Defense Media Network

An Interview with Maj. Gen. Carl E. Mundy III

MARSOC Year in Review

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As he prepares for change of command in August, Maj. Gen. Carl E. Mundy III reflected on his two years as commander of Marine Corps Forces Special Operations Command (MARSOC) and the legacy of change he is leaving behind. Key to it is the publication of “MARSOF 2030,” which details how MARSOC needs to evolve in the next decade to face a new set of threats and adversaries. (MARSOF – Marine Special Operations Forces – refers generically to the operational force; MARSOC is the Marine Corps’ service component to U.S. Special Operations Command [USSOCOM]; Raiders are what individual members of MARSOC are called since the formal deactivation of Marine Special Operations Battalions and reactivation of the Marine Raider Battalions that took place on June 19, 2015.)

Key to MARSOC’s evolution is taking a hard, realistic view of the future and avoiding “fighting the last war.”

Maj. Gen Carl E. Mundy III

Maj. Gen. Carl E. Mundy III, commander of U.S. Marine Corps Forces Special Operations Command, visits students in the MARSOC Combat Support Orientation Course at the multipurpose canine training facility aboard Marine Corps Base Camp Lejeune, North Carolina, March 22, 2018. U.S. MARINE CORPS PHOTO BY CPL. BRYANN K. WHITLEY

“We are heavily invested in the current conflict, so our forces have an aggressive operations and deployment tempo. The challenge is having enough time and capacity – human resources – to be able to focus on getting ready for the next threat while dealing with the current,” he told Special Operations Outlook. “That’s the current impediment.

“The key success is we were able to focus on the future and come up with a vision that will help us develop more specific innovation pathways or roadmaps to help implement that vision. There is a lot of hard work that needs to go into implementing a vision, but I think we’ve taken a huge step. We have just published the core document, so we are beginning the next step, which is to develop a deliberate implementation plan. From that, we will develop more specific pathways that will put flesh on the bone for each of the four pillars.”

Mundy was referring to his four priority areas for MARSOC:

  • Provision of integrated full-spectrum special operations forces (SOF);
  • Capabilities integration between SOF and Marine Air Ground Task Forces (MAGTF);
  • Future force development; and
  • Preservation of the Force and Families.

“We are heavily invested in the current conflict, so our forces have an aggressive operations and deployment tempo. The challenge is having enough time and capacity – human resources – to be able to focus on getting ready for the next threat while dealing with the current.”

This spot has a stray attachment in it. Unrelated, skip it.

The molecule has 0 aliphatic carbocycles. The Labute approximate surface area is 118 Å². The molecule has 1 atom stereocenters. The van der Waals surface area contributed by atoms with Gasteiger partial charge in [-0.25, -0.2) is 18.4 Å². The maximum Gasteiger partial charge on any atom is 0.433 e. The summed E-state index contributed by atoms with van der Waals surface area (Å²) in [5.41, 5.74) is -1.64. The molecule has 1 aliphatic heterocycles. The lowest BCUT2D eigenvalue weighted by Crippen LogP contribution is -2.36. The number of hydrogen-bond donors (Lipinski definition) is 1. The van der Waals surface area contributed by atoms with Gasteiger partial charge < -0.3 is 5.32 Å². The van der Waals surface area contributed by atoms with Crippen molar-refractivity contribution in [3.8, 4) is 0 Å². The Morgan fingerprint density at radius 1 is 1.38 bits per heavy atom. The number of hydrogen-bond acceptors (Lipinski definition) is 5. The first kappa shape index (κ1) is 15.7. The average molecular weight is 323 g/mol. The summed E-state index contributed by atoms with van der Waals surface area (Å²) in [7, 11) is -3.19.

“Providing our force begins with the recruitment process and continues through our assessment, selection, and individual training pipeline. We are focused on recruiting the best individuals from across the Marine Corps,” he told the Senate Armed Services Subcommittee on Emerging Threats and Capabilities on April 11. “Our training is progressive. As individuals earn new special operations specialties, they are moved to teams or special skills training environments. The culminating exercise for Marine Special Operations Companies (MSOCs) and Marine Special Operations Teams (MSOTs) is Exercise Raven. MARSOC created Raven to assess and certify MSOCs and MSOTs for deployment. Held six times each year, the exercise emphasizes realistic decision-making for company and team commanders and provides a venue to practice the full planning, decision, execution, and assessment cycle.

Raider Spirit Maj. Gen. Carl E. Mundy III

A U.S. Marine Corps MV-22 Osprey takes off after Marine Special Operations School students infiltrate their objective during Field Training Exercise Raider Spirit, May 1, 2017, at Camp Lejeune, North Carolina. For the first time, U.S. Air Force special tactics airmen spent three months in Marine Special Operations Command’s initial Marine Raider training pipeline, representing efforts to build joint mind-sets across special operations forces. U.S. AIR FORCE PHOTO BY SENIOR AIRMAN RYAN CONROY

“This training continues until deployment and covers everything from individual skill sets to high-end, advanced, complex unit collective training. The training environments we create are dynamic. Not only do they prepare our Raiders for the current operational challenge, but they also evolve based on emerging threats and our expected participation in support of standing operational plans. Another benefit of the Raven exercise is its utility as a venue for integrating conventional Marine Corps resources into what is otherwise a SOF-centric exercise.”

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J.R. Wilson has been a full-time freelance writer, focusing primarily on aerospace, defense and high...